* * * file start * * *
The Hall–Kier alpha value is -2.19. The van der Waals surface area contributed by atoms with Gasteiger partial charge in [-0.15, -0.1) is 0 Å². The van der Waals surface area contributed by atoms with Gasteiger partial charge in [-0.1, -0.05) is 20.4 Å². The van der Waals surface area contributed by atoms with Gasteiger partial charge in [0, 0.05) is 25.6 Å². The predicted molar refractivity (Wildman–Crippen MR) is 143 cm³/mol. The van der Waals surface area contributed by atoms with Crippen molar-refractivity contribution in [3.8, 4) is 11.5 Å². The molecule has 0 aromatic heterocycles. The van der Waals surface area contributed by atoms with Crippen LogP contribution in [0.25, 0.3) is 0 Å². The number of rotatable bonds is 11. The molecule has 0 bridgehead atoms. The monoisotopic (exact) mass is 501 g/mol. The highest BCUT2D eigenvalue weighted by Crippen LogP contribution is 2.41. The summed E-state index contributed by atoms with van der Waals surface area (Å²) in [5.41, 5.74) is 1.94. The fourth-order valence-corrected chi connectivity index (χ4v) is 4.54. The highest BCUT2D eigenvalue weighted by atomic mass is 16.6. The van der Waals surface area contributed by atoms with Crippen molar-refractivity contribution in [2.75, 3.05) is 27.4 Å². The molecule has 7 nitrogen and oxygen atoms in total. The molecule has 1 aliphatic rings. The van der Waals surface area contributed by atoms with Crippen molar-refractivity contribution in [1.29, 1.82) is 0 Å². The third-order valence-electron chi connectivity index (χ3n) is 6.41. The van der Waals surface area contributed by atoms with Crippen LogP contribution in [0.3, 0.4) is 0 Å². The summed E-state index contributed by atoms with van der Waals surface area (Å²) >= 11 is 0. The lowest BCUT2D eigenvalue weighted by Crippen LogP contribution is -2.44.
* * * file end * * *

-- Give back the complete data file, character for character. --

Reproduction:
The Hall–Kier alpha value is -2.19. The van der Waals surface area contributed by atoms with Gasteiger partial charge in [-0.15, -0.1) is 0 Å². The van der Waals surface area contributed by atoms with Gasteiger partial charge in [-0.1, -0.05) is 20.4 Å². The van der Waals surface area contributed by atoms with Gasteiger partial charge in [0, 0.05) is 25.6 Å². The predicted molar refractivity (Wildman–Crippen MR) is 143 cm³/mol. The van der Waals surface area contributed by atoms with Crippen molar-refractivity contribution in [3.8, 4) is 11.5 Å². The molecule has 0 aromatic heterocycles. The van der Waals surface area contributed by atoms with Crippen LogP contribution in [0.25, 0.3) is 0 Å². The number of rotatable bonds is 11. The molecule has 0 bridgehead atoms. The monoisotopic (exact) mass is 501 g/mol. The highest BCUT2D eigenvalue weighted by Crippen LogP contribution is 2.41. The summed E-state index contributed by atoms with van der Waals surface area (Å²) in [5.41, 5.74) is 1.94. The fourth-order valence-corrected chi connectivity index (χ4v) is 4.54. The highest BCUT2D eigenvalue weighted by atomic mass is 16.6. The van der Waals surface area contributed by atoms with Crippen molar-refractivity contribution in [2.75, 3.05) is 27.4 Å². The molecule has 7 nitrogen and oxygen atoms in total. The molecule has 1 aliphatic rings. The van der Waals surface area contributed by atoms with Crippen molar-refractivity contribution in [1.29, 1.82) is 0 Å². The third-order valence-electron chi connectivity index (χ3n) is 6.41. The van der Waals surface area contributed by atoms with Crippen LogP contribution in [0.3, 0.4) is 0 Å². The summed E-state index contributed by atoms with van der Waals surface area (Å²) >= 11 is 0. The lowest BCUT2D eigenvalue weighted by Crippen LogP contribution is -2.44.